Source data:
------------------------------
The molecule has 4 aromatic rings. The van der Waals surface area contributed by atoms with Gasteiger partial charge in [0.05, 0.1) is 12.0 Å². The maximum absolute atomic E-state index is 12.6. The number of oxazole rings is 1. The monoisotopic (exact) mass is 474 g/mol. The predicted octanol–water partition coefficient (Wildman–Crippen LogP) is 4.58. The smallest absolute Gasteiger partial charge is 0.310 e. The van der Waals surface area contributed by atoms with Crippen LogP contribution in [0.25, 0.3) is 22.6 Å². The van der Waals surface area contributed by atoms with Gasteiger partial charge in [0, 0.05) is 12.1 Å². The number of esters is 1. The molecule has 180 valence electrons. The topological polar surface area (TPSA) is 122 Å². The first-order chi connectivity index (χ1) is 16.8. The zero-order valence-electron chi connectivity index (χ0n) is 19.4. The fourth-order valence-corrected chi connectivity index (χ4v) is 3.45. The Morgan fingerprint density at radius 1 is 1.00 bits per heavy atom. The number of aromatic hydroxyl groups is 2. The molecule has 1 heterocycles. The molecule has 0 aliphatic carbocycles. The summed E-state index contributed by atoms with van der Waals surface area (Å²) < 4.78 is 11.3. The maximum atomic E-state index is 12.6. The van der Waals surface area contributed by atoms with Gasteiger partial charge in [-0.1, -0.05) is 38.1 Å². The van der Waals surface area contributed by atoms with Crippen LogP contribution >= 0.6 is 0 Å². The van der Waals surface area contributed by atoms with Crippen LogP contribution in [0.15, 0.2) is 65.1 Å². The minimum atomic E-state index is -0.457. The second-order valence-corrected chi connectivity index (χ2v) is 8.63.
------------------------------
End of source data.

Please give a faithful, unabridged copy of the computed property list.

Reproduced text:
The molecule has 4 aromatic rings. The van der Waals surface area contributed by atoms with Gasteiger partial charge in [0.05, 0.1) is 12.0 Å². The maximum absolute atomic E-state index is 12.6. The number of oxazole rings is 1. The monoisotopic (exact) mass is 474 g/mol. The predicted octanol–water partition coefficient (Wildman–Crippen LogP) is 4.58. The smallest absolute Gasteiger partial charge is 0.310 e. The van der Waals surface area contributed by atoms with Crippen LogP contribution in [0.25, 0.3) is 22.6 Å². The van der Waals surface area contributed by atoms with Gasteiger partial charge in [0, 0.05) is 12.1 Å². The number of esters is 1. The molecule has 180 valence electrons. The topological polar surface area (TPSA) is 122 Å². The first-order chi connectivity index (χ1) is 16.8. The zero-order valence-electron chi connectivity index (χ0n) is 19.4. The fourth-order valence-corrected chi connectivity index (χ4v) is 3.45. The Morgan fingerprint density at radius 1 is 1.00 bits per heavy atom. The number of aromatic hydroxyl groups is 2. The molecule has 1 heterocycles. The molecule has 0 aliphatic carbocycles. The summed E-state index contributed by atoms with van der Waals surface area (Å²) < 4.78 is 11.3. The maximum atomic E-state index is 12.6. The van der Waals surface area contributed by atoms with Gasteiger partial charge in [-0.1, -0.05) is 38.1 Å². The van der Waals surface area contributed by atoms with Crippen LogP contribution >= 0.6 is 0 Å². The van der Waals surface area contributed by atoms with Crippen LogP contribution in [0.15, 0.2) is 65.1 Å². The minimum atomic E-state index is -0.457. The second-order valence-corrected chi connectivity index (χ2v) is 8.63.